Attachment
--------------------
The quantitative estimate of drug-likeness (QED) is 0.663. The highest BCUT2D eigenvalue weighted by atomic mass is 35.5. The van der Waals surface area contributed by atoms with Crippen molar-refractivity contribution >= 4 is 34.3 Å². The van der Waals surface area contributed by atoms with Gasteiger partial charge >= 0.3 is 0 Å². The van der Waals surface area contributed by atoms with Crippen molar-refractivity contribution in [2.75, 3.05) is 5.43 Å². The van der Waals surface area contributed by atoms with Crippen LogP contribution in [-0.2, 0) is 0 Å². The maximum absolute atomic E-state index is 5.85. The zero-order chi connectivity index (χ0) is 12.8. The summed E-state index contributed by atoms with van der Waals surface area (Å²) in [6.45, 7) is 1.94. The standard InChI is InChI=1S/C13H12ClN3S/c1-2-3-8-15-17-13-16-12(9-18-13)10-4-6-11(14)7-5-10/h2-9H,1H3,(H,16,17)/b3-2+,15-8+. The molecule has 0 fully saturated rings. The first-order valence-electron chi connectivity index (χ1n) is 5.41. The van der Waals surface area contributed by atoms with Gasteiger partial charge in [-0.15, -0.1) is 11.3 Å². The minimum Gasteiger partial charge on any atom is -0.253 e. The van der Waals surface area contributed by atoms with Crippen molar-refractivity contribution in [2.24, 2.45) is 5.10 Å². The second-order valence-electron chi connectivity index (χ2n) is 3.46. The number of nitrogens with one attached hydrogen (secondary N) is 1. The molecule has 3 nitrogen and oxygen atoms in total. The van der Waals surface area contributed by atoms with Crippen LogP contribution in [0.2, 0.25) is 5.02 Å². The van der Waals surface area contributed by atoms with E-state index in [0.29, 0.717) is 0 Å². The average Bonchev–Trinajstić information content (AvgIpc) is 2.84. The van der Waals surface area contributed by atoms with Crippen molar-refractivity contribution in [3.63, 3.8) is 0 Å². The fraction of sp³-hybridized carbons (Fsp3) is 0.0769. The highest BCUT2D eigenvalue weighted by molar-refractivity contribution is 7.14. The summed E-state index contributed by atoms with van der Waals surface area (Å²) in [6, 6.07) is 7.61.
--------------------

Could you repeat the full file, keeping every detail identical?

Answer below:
The quantitative estimate of drug-likeness (QED) is 0.663. The highest BCUT2D eigenvalue weighted by atomic mass is 35.5. The van der Waals surface area contributed by atoms with Crippen molar-refractivity contribution >= 4 is 34.3 Å². The van der Waals surface area contributed by atoms with Gasteiger partial charge >= 0.3 is 0 Å². The van der Waals surface area contributed by atoms with Crippen molar-refractivity contribution in [2.75, 3.05) is 5.43 Å². The van der Waals surface area contributed by atoms with Crippen LogP contribution in [-0.2, 0) is 0 Å². The maximum absolute atomic E-state index is 5.85. The zero-order chi connectivity index (χ0) is 12.8. The summed E-state index contributed by atoms with van der Waals surface area (Å²) in [6.45, 7) is 1.94. The standard InChI is InChI=1S/C13H12ClN3S/c1-2-3-8-15-17-13-16-12(9-18-13)10-4-6-11(14)7-5-10/h2-9H,1H3,(H,16,17)/b3-2+,15-8+. The molecule has 0 fully saturated rings. The first-order valence-electron chi connectivity index (χ1n) is 5.41. The van der Waals surface area contributed by atoms with Gasteiger partial charge in [-0.15, -0.1) is 11.3 Å². The minimum Gasteiger partial charge on any atom is -0.253 e. The van der Waals surface area contributed by atoms with Crippen molar-refractivity contribution in [2.24, 2.45) is 5.10 Å². The second-order valence-electron chi connectivity index (χ2n) is 3.46. The number of nitrogens with one attached hydrogen (secondary N) is 1. The molecule has 3 nitrogen and oxygen atoms in total. The van der Waals surface area contributed by atoms with Crippen LogP contribution in [0.2, 0.25) is 5.02 Å². The van der Waals surface area contributed by atoms with E-state index in [0.29, 0.717) is 0 Å². The average Bonchev–Trinajstić information content (AvgIpc) is 2.84. The van der Waals surface area contributed by atoms with Crippen molar-refractivity contribution in [3.63, 3.8) is 0 Å². The fraction of sp³-hybridized carbons (Fsp3) is 0.0769. The highest BCUT2D eigenvalue weighted by molar-refractivity contribution is 7.14. The summed E-state index contributed by atoms with van der Waals surface area (Å²) in [6, 6.07) is 7.61.